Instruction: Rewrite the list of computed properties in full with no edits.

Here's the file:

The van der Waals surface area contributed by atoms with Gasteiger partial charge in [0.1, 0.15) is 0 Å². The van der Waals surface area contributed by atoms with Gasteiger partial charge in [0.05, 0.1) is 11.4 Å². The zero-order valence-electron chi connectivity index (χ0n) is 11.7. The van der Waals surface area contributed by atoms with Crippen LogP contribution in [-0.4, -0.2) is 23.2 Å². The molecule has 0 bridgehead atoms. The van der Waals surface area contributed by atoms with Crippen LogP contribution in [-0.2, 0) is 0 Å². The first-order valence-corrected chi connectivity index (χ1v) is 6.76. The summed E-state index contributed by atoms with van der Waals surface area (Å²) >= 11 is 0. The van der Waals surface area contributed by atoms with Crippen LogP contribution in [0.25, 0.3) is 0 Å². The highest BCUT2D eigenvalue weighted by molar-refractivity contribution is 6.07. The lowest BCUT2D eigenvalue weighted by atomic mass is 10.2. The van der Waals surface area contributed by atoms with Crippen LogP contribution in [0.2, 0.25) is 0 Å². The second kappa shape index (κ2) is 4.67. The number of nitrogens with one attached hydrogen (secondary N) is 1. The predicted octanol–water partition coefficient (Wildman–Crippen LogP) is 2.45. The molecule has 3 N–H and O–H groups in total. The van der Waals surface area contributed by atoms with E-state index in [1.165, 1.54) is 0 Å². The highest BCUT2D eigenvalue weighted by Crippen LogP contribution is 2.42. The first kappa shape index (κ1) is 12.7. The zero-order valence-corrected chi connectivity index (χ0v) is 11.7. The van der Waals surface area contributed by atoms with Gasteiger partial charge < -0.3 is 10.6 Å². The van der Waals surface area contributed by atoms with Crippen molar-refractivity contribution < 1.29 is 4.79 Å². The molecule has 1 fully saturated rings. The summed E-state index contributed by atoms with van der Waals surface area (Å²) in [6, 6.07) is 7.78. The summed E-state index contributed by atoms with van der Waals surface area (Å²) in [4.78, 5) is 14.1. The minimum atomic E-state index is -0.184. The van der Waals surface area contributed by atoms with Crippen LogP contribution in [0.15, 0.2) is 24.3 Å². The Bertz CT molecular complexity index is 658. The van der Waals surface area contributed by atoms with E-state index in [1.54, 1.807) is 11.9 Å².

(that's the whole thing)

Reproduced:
The van der Waals surface area contributed by atoms with Gasteiger partial charge in [0.1, 0.15) is 0 Å². The van der Waals surface area contributed by atoms with Gasteiger partial charge in [0.05, 0.1) is 11.4 Å². The zero-order valence-electron chi connectivity index (χ0n) is 11.7. The van der Waals surface area contributed by atoms with Crippen LogP contribution in [-0.4, -0.2) is 23.2 Å². The molecule has 0 bridgehead atoms. The van der Waals surface area contributed by atoms with Crippen LogP contribution in [-0.2, 0) is 0 Å². The first-order valence-corrected chi connectivity index (χ1v) is 6.76. The summed E-state index contributed by atoms with van der Waals surface area (Å²) >= 11 is 0. The van der Waals surface area contributed by atoms with Crippen LogP contribution in [0.25, 0.3) is 0 Å². The highest BCUT2D eigenvalue weighted by molar-refractivity contribution is 6.07. The lowest BCUT2D eigenvalue weighted by atomic mass is 10.2. The van der Waals surface area contributed by atoms with Crippen LogP contribution in [0.2, 0.25) is 0 Å². The second kappa shape index (κ2) is 4.67. The number of nitrogens with one attached hydrogen (secondary N) is 1. The predicted octanol–water partition coefficient (Wildman–Crippen LogP) is 2.45. The molecule has 3 N–H and O–H groups in total. The van der Waals surface area contributed by atoms with E-state index in [1.165, 1.54) is 0 Å². The highest BCUT2D eigenvalue weighted by Crippen LogP contribution is 2.42. The first kappa shape index (κ1) is 12.7. The zero-order valence-corrected chi connectivity index (χ0v) is 11.7. The van der Waals surface area contributed by atoms with Gasteiger partial charge < -0.3 is 10.6 Å². The van der Waals surface area contributed by atoms with Crippen molar-refractivity contribution < 1.29 is 4.79 Å². The molecule has 1 fully saturated rings. The summed E-state index contributed by atoms with van der Waals surface area (Å²) in [6, 6.07) is 7.78. The summed E-state index contributed by atoms with van der Waals surface area (Å²) in [4.78, 5) is 14.1. The minimum atomic E-state index is -0.184. The van der Waals surface area contributed by atoms with Crippen LogP contribution in [0.15, 0.2) is 24.3 Å². The Bertz CT molecular complexity index is 658. The van der Waals surface area contributed by atoms with E-state index in [1.54, 1.807) is 11.9 Å².